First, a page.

Bluebird Cargo Landing at Liege Photo 151500353 © Jozsef Soos

Wallonia’s state government has lessened the severity of a planned permit system at Liege Airport, following complaints from the cargo community.

The French-speaking region of Belgium announced its Environmental Operating Permit in August to limit flights to 50,000 a year but, following a successful appeal, lifted it to 55,000, excluding those carrying less than 34 tonnes of cargo or fewer than 19 passengers.

A spokesperson for the Belgian gateway told The Loadstar: “Wallonia’s government paid particular attention to the socio-economic and employment impact of the initial restrictions.

“Liege never had a slot system and operates around the clock, so the original permit would have had a notable negative impact on us, but the government listened to our appeal and the new permit system is better than the old one, which was just too constraining.”

The Walloon government said its decision was made on the basis of allowing the continuation of economic development that was brought to the region by the airport.

An industry source told The Loadstar that, while it would be incorrect to state the airport’s major customers – including Challenge and FedEx – were “happy” with the permit system, they were content with the amended restrictions and had gotten “on board”.

Liege Airport claimed the initial reduction would have forced it “to drastically and rapidly reduce” its activities, which would have put its development in jeopardy.

“An application of the permit in its current form would in 2040 reduce the cargo volumes handled last year by about 60%, and by 80% compared with the Business Plan 2020-2040,” it had warned.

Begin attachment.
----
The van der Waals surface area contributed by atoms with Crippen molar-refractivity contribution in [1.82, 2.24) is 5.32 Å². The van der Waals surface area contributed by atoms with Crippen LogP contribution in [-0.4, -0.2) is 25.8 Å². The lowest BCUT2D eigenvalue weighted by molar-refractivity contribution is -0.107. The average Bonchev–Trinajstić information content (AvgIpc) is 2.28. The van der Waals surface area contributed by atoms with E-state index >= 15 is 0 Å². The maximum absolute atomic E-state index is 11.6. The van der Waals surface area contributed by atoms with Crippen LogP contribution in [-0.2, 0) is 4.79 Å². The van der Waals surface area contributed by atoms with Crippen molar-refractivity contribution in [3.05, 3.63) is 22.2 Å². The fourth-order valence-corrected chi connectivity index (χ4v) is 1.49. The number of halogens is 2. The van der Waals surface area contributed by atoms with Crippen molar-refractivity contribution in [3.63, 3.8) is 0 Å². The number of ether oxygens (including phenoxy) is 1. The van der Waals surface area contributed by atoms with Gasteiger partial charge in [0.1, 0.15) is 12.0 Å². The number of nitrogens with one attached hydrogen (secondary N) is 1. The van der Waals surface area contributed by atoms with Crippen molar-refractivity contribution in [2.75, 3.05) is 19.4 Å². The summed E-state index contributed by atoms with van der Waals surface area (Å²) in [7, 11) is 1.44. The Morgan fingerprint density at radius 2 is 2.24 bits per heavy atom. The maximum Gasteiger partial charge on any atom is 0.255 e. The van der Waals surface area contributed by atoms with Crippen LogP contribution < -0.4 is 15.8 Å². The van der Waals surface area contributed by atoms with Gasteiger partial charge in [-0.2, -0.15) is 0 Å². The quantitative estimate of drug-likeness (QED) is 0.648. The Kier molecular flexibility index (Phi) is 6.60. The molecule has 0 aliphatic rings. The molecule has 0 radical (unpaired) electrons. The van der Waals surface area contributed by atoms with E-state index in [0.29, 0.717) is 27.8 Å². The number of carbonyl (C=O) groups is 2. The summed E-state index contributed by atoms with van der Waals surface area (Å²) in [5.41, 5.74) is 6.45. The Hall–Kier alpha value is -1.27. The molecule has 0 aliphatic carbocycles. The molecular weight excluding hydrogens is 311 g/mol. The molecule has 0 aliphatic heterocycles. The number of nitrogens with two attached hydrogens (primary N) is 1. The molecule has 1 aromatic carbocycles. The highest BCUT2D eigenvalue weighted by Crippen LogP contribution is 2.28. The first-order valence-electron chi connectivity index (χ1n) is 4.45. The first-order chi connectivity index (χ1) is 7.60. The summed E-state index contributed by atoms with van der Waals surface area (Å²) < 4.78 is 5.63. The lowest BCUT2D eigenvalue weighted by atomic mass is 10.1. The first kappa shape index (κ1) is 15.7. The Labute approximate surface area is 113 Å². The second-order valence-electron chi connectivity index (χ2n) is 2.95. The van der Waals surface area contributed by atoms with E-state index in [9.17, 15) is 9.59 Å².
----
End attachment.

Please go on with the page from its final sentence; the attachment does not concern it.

Even with the amendment, the spokesperson confirmed that its 2020 business plan, that had made provision for some 70,000 movements annually by 2040, needed “updating”.

Alongside the restrictions on movements, the permit also places limitations on aircraft, based on noise, with a phased reduction of planes that exceed the noise quota to be set by legislation, with an initial limit of 30 from 2024, dropping to 13 by 2023.

CEO Laurent Jossart explained: “With the help of Sowaer [the airport development company], our environmental policy has been in place for several years now, and has included massive buyouts and soundproofing of buildings, renewable energies, energy savings, quieter aircraft, etc.

“Let’s do everything we can to decarbonise aviation. Let’s act from within and develop our multimodal collaborations to replace air travel whenever possible.

“Our airport site is continuing its exchanges with logistics partners in this direction. Let’s build a greener airport together and transform our economy towards ever more sustainability.”

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